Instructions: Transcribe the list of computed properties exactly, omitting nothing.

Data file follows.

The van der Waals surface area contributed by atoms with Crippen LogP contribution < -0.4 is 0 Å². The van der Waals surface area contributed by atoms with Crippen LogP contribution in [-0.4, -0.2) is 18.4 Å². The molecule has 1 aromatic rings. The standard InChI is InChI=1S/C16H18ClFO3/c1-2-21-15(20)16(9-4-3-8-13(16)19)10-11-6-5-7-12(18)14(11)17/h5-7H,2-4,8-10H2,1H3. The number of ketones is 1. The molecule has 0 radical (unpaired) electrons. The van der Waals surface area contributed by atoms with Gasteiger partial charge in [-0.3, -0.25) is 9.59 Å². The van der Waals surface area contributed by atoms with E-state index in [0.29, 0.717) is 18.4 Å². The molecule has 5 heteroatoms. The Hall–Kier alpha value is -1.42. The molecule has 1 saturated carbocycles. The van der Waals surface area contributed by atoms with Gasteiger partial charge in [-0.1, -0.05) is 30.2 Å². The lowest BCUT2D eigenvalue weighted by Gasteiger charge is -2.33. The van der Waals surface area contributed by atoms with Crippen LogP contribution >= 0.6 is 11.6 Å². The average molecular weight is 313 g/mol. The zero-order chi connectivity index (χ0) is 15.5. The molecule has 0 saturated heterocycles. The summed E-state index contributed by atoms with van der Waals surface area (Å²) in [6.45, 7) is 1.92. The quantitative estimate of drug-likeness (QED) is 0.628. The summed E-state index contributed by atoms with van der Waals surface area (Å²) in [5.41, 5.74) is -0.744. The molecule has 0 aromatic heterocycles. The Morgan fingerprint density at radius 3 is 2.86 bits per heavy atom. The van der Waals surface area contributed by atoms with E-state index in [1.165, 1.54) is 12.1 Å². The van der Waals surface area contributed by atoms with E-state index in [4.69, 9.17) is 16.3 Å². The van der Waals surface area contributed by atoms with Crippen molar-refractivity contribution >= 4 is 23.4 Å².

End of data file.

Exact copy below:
The van der Waals surface area contributed by atoms with Crippen LogP contribution < -0.4 is 0 Å². The van der Waals surface area contributed by atoms with Crippen LogP contribution in [-0.4, -0.2) is 18.4 Å². The molecule has 1 aromatic rings. The standard InChI is InChI=1S/C16H18ClFO3/c1-2-21-15(20)16(9-4-3-8-13(16)19)10-11-6-5-7-12(18)14(11)17/h5-7H,2-4,8-10H2,1H3. The number of ketones is 1. The molecule has 0 radical (unpaired) electrons. The van der Waals surface area contributed by atoms with Gasteiger partial charge in [-0.3, -0.25) is 9.59 Å². The van der Waals surface area contributed by atoms with E-state index in [0.29, 0.717) is 18.4 Å². The molecule has 5 heteroatoms. The Hall–Kier alpha value is -1.42. The molecule has 1 saturated carbocycles. The van der Waals surface area contributed by atoms with Gasteiger partial charge in [-0.1, -0.05) is 30.2 Å². The lowest BCUT2D eigenvalue weighted by Gasteiger charge is -2.33. The van der Waals surface area contributed by atoms with Crippen LogP contribution >= 0.6 is 11.6 Å². The average molecular weight is 313 g/mol. The zero-order chi connectivity index (χ0) is 15.5. The molecule has 0 saturated heterocycles. The summed E-state index contributed by atoms with van der Waals surface area (Å²) in [6.45, 7) is 1.92. The quantitative estimate of drug-likeness (QED) is 0.628. The summed E-state index contributed by atoms with van der Waals surface area (Å²) in [5.41, 5.74) is -0.744. The molecule has 0 aromatic heterocycles. The Morgan fingerprint density at radius 3 is 2.86 bits per heavy atom. The van der Waals surface area contributed by atoms with E-state index in [1.165, 1.54) is 12.1 Å². The van der Waals surface area contributed by atoms with E-state index in [4.69, 9.17) is 16.3 Å². The van der Waals surface area contributed by atoms with Crippen molar-refractivity contribution >= 4 is 23.4 Å².